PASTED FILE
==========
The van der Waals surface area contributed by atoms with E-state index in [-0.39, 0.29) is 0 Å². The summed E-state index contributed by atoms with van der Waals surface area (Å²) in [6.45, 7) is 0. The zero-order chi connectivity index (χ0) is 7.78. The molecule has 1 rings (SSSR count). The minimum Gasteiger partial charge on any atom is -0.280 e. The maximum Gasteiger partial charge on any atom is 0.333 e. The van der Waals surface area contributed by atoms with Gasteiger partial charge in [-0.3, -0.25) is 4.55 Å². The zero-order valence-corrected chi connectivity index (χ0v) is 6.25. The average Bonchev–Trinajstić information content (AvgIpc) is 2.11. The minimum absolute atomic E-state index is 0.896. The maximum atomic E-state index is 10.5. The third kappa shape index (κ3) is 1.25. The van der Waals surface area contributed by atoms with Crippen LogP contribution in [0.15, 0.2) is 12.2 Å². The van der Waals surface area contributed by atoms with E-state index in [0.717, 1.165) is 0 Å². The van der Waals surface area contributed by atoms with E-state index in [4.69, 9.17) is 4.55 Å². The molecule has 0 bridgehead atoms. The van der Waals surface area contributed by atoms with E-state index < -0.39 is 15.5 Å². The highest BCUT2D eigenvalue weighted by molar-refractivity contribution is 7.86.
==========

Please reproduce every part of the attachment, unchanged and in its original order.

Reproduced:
The van der Waals surface area contributed by atoms with E-state index in [-0.39, 0.29) is 0 Å². The summed E-state index contributed by atoms with van der Waals surface area (Å²) in [6.45, 7) is 0. The zero-order chi connectivity index (χ0) is 7.78. The molecule has 1 rings (SSSR count). The minimum Gasteiger partial charge on any atom is -0.280 e. The maximum Gasteiger partial charge on any atom is 0.333 e. The van der Waals surface area contributed by atoms with Gasteiger partial charge in [-0.3, -0.25) is 4.55 Å². The zero-order valence-corrected chi connectivity index (χ0v) is 6.25. The average Bonchev–Trinajstić information content (AvgIpc) is 2.11. The minimum absolute atomic E-state index is 0.896. The maximum atomic E-state index is 10.5. The third kappa shape index (κ3) is 1.25. The van der Waals surface area contributed by atoms with Crippen LogP contribution in [0.15, 0.2) is 12.2 Å². The van der Waals surface area contributed by atoms with E-state index in [0.717, 1.165) is 0 Å². The van der Waals surface area contributed by atoms with E-state index in [4.69, 9.17) is 4.55 Å². The molecule has 0 bridgehead atoms. The van der Waals surface area contributed by atoms with E-state index < -0.39 is 15.5 Å². The highest BCUT2D eigenvalue weighted by molar-refractivity contribution is 7.86.